Businesses, civic organizations, churches, and others sponsors are funding a literature program for students in Marksville, Louisiana that’s focused on courtesy, citizenship, and character.
The Ambassador Company launched its Character Education Program at Marksville Elementary several years ago with children’s books designed to offer important lessons for 1st- and 4th-grade students, Ambassador representative Stacie Thomas told Avoyelles Today.
“We chose first and fourth grades for the program because those are impressionable ages,” she said. “Each chapter in the book is a lesson. They learn the lesson and immediately apply it.” The program is free, and it’s now expanding to other elementary schools in the region.
The book for 1st-graders is titled My Favorite Book, and it deals with issues like manners and kindness, responsibility, and community pride, while the 4th-grade book, The Way To Go discusses deeper topics like death and mourning, peer pressure, and bullying. Some classes incorporate the books into daily lessons, while others task students with studying the material at home and discussing the material with their parents and teachers.
District Elementary Education Supervisor Celeste Voinche told Avoyelles Today the books “deal with being a good citizen, using good manners and being good to others.” “I think it’s a good idea,” she said, adding that she wants to expand the program to other schools. “We stress literacy in the schools and believe in having books in children’s hands.”
Dawn Pitre, principal at Marksville Elementary, said the program’s focus on three Cs—courtesy, citizenship and character—fit in well with other character development efforts already underway. “We focus on what we call the ‘Four Keys for Success’—responsibility, respect, perseverance and integrity,” Pitre said. “We stress these values all day. These books tie into what we already doing.”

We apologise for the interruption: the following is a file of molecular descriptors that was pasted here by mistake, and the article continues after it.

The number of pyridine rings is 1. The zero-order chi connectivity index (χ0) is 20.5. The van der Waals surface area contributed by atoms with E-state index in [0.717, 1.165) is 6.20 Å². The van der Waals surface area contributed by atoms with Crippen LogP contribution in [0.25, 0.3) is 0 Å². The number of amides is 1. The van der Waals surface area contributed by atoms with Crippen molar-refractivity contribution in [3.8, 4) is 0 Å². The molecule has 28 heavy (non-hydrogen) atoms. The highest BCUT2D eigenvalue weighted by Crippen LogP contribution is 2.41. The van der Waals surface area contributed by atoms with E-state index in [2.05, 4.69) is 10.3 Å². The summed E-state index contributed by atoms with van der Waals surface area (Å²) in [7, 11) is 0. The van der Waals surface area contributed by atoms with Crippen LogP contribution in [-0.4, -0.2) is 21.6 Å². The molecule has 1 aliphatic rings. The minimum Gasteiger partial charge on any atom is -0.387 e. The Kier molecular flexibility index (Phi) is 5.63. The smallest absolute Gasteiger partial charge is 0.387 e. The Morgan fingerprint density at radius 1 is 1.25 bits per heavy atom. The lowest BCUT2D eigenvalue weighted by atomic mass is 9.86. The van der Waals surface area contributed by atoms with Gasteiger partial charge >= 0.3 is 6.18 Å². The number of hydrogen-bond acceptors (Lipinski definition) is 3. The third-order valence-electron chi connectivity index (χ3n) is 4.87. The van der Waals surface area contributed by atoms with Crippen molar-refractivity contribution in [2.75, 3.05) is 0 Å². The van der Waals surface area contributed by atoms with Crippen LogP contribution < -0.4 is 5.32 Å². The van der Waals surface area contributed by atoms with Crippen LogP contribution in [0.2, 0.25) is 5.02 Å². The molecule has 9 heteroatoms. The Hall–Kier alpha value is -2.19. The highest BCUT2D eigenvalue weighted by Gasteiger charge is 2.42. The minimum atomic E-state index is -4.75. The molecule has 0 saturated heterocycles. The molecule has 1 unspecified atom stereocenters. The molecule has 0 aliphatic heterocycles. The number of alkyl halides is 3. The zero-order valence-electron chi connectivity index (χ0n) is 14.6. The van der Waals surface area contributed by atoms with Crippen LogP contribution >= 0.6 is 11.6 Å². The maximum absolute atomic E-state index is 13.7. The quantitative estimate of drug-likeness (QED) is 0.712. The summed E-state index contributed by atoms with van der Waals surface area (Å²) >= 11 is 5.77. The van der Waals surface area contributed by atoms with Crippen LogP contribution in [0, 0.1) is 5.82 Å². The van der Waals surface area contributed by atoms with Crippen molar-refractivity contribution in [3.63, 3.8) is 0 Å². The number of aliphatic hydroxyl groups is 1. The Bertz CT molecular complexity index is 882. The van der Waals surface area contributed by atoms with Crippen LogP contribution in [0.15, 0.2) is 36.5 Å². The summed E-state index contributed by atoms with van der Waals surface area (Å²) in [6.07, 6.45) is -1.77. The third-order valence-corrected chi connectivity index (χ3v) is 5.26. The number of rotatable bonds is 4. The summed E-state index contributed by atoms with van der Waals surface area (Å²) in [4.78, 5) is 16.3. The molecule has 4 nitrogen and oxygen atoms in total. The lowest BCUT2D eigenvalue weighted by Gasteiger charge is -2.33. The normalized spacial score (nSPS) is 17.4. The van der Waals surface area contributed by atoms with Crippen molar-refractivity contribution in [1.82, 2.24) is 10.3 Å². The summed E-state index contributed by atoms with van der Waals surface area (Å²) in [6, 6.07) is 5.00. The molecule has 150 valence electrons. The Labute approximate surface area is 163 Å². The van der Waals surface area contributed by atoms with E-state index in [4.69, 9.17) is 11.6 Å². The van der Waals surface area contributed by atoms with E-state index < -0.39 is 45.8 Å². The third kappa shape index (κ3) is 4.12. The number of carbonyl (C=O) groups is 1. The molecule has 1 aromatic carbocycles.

Ambassador Company’s Character Education Program is funded through sponsors including business, civic organizations, churches, and individuals, and Thomas is currently working on drumming up funding for next year. The program doesn’t cost schools anything.
The challenge is for parents and educators to convey to students that those virtues are expected, rather than simply a fun thing to read about. There must be a quality of authority for them to be binding.
Institute for Advanced Studies in Culture founder James Davison Hunter writes in The Death of Character that a strong vision of good character “is imbued with a quality of sacredness.” “The standards by which one lives and the purposes to which one aspires have a coherence and inviolability about them and they beckon ever forward . . .,” wrote Hunter.
At Marksville Elementary, Pitre said teachers and administrators “stress these values all day,” which provides coherent messages for children and makes the most of the school’s partnership with the groups underwriting the character-through-literature initiative.
The Jubilee Center for Character and Virtues offers Knightly Virtues lesson plans for educators who want to use literature to build a coherent focus on character across the curriculum.